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12 things to ditch, and 12 to keep as a Digital Nomad.

It’s hard to be a Digital Nomad if you’re loaded down with stuff.

Last time, we mused on the downsides of owning too much stuff. During my foray into digital nomadism, I’ve consolidated what I do and don’t need to live at home or on the go. Here are 24 things I intentionally own and don’t own as a digital nomad.

12 things to keep

1. Quality clothes. Why own 25 cotton tees that fit so-so and are miserable in hot weather, instead of owning 5 shirts that look great and are made of materials that perform well in inclement weather? For travel, I follow the three-layer system: 3 Icebreaker merino wool shirts for the base layer, a Patagonia down jacket for the mid layer, and an Outdoor Research Helium rain jacket for the outer layer. Whether I’m headed for 80 degrees or 20 degrees, I’m covered.

I have a dressier wardrobe for business trips, but I avoid 100% cotton and opt for polyester/nylon blends that can survive the rigors of travel and sink washes. All told, my entire closet (blazer included) fits in a carry-on sized duffel bag.

2. Tiny laptop. I’m a fulltime software developer and photographer living off a 12” MacBook. Unless I need to do serious video editing, the 12” handles my work and hobby needs with a form factor and weight that are simply unbeatable.

It doesn’t matter if I’m at home or on the go—the outlets are always in the wrong place. I pack a cheap flathead extension cord so I can squeeze it behind furniture and charge a few other devices simultaneously.

3. Laptop daypack for travel and day trips. I use a 17 liter North Face daypack (discontinued, but here’s a larger one), and thanks to a strict packing regime it holds everything I need for indefinite travel!

4. Hammock. I ousted the traditional European mattress for an ENO doublenest camping hammock. This makes for a fun table-talk topic! I won’t belabor why hammocks make an awesome bed, as other folks have done a much better job.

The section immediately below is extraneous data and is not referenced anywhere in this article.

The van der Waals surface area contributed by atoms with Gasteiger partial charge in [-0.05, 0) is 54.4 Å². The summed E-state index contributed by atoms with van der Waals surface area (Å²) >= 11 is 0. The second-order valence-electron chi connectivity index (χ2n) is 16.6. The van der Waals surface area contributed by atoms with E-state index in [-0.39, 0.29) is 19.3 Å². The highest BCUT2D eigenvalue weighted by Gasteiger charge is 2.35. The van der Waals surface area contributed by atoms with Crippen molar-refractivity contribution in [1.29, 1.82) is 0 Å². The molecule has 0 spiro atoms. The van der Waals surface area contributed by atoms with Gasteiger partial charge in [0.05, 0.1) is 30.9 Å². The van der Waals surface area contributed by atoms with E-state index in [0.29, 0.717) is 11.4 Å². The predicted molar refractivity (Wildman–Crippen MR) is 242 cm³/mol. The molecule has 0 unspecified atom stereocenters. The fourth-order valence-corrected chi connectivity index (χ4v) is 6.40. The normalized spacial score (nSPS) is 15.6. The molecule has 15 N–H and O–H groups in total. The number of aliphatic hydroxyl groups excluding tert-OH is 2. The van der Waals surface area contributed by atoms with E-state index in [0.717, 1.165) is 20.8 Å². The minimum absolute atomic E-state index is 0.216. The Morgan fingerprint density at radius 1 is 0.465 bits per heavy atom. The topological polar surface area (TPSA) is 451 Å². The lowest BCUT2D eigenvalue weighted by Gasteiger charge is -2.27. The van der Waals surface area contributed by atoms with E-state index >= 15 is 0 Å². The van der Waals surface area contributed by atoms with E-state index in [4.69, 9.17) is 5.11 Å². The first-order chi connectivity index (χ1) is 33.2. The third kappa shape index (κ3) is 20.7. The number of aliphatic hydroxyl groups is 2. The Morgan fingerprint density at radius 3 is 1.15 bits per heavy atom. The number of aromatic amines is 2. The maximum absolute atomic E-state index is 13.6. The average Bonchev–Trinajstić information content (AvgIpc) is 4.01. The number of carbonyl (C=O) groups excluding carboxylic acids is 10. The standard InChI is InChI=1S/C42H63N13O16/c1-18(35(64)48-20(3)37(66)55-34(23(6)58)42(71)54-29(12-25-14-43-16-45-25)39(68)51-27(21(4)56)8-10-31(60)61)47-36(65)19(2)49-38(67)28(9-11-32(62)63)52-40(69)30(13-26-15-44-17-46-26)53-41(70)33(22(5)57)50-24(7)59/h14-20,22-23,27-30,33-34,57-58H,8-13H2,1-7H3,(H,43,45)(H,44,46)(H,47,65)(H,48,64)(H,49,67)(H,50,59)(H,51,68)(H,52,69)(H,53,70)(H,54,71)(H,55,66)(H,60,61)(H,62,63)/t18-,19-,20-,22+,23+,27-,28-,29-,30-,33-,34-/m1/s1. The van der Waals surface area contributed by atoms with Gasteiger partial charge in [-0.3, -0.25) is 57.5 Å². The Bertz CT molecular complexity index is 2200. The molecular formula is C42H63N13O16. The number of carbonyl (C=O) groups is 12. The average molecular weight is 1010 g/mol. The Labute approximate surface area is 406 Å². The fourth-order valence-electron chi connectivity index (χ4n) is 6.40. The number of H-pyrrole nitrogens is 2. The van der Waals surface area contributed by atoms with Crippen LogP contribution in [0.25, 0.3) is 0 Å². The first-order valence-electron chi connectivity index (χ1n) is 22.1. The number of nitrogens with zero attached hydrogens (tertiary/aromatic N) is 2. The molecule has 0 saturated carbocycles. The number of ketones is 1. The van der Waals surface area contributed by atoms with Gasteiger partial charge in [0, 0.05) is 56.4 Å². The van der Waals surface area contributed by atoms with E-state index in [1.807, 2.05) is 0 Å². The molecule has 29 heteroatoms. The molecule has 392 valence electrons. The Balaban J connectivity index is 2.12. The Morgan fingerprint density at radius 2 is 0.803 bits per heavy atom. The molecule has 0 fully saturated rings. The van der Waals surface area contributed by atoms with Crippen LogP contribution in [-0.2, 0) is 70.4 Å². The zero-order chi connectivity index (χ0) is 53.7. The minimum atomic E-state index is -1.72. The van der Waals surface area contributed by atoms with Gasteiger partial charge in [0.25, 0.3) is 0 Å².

5. Standup desk. My living is made at a desk, so a quality piece of furniture that supports me for 9+ hours a day is worth the space and investment. I owned a GeekDesk for a few years, but since I rarely changed height I’ve replaced it with a cheaper handcrank desk.

6. Car phone charger. A dying smartphone in a new country is a sure-fire way to strain an already stretched day from timezones and layovers. However, setting it on fire with a cheap charger is also ill-advised, so stick with well-reviewed chargers.

7. Smartphone. Without it and a cornucopia of apps, I’d be too chicken to step off the plane! Paired with a good data plan, I can tether my laptop to truly work from anywhere. Here’s a smattering of apps on my phone’s home screen:

  • Wallet for plane tickets.
  • 1Password for secure access to copies of my IDs, credit cards and passwords.
  • Google Maps ± Waze for getting places. Offline maps is downright lifesaving.
  • Google Translate because it’s fun to use the offline mode to spew out bits of German or Polish!
  • Google Calendar because working from anywhere hasn’t made timezones second nature yet.
  • TripIt for organizing all my travel reservations in one app for offline access.
  • White Noise to block out noisy hotel neighbors without packing a noise maker.
  • Cash for fee-free person-to-person payments in the US.
  • Slack for real-time chat with my colleagues.
  • Gmail because Apple mail doesn’t handle labels well.
  • Dropbox for quick backups and file transfers.
  • iBooks so I can finish reading Charles Dickens and J.R.R. Tolkien.
  • Uber for convenient rides throughout the US.

8. Internet connectivity is a non-negotiable for my job and vacations alike. I rely on connectivity to get directions, translations and make reservations. I’m still waiting for satellite internet to become affordable and portable, but meantime I settle for so-so data coverage. If you’re savvy, you can purchase a prepaid SIM card to save on data charges, but be prepared for some homework. For now, I make due with T-Mobile’s included roaming.

9. Exercise routine. Staying healthy on the move is tough, but regular aerobics, weight training and stretching make my body more resilient during back-to-back travel. I have been using the P90X3 workouts for 6 months—about half the exercises require nothing more than a carpeted floor, but the rest need only a pull-up bar and hand weights.